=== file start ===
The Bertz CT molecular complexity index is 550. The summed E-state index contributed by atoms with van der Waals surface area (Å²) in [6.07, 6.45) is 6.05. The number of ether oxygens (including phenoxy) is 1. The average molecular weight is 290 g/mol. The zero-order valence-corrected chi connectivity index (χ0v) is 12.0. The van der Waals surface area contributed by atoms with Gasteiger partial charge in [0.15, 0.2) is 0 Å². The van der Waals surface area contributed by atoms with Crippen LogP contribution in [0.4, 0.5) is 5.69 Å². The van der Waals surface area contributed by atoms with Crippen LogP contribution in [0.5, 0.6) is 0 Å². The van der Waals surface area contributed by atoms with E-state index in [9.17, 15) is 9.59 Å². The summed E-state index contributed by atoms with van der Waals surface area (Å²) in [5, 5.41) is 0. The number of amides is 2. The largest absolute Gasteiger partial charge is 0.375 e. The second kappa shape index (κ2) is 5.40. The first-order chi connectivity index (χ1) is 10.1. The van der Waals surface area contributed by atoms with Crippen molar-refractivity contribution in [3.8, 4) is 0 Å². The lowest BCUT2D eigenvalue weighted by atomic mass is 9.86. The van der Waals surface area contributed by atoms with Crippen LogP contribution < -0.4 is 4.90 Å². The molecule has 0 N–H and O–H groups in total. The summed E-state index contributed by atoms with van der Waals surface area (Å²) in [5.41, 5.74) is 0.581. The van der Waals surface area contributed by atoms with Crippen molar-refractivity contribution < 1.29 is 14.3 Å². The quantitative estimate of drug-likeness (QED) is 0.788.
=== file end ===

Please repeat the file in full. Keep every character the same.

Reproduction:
The Bertz CT molecular complexity index is 550. The summed E-state index contributed by atoms with van der Waals surface area (Å²) in [6.07, 6.45) is 6.05. The number of ether oxygens (including phenoxy) is 1. The average molecular weight is 290 g/mol. The zero-order valence-corrected chi connectivity index (χ0v) is 12.0. The van der Waals surface area contributed by atoms with Gasteiger partial charge in [0.15, 0.2) is 0 Å². The van der Waals surface area contributed by atoms with Crippen LogP contribution in [0.4, 0.5) is 5.69 Å². The van der Waals surface area contributed by atoms with Crippen LogP contribution in [0.5, 0.6) is 0 Å². The van der Waals surface area contributed by atoms with E-state index in [9.17, 15) is 9.59 Å². The summed E-state index contributed by atoms with van der Waals surface area (Å²) in [5, 5.41) is 0. The number of amides is 2. The largest absolute Gasteiger partial charge is 0.375 e. The second kappa shape index (κ2) is 5.40. The first-order chi connectivity index (χ1) is 10.1. The van der Waals surface area contributed by atoms with Crippen molar-refractivity contribution in [3.8, 4) is 0 Å². The lowest BCUT2D eigenvalue weighted by atomic mass is 9.86. The van der Waals surface area contributed by atoms with Crippen LogP contribution < -0.4 is 4.90 Å². The molecule has 0 N–H and O–H groups in total. The summed E-state index contributed by atoms with van der Waals surface area (Å²) in [5.41, 5.74) is 0.581. The van der Waals surface area contributed by atoms with Crippen molar-refractivity contribution < 1.29 is 14.3 Å². The quantitative estimate of drug-likeness (QED) is 0.788.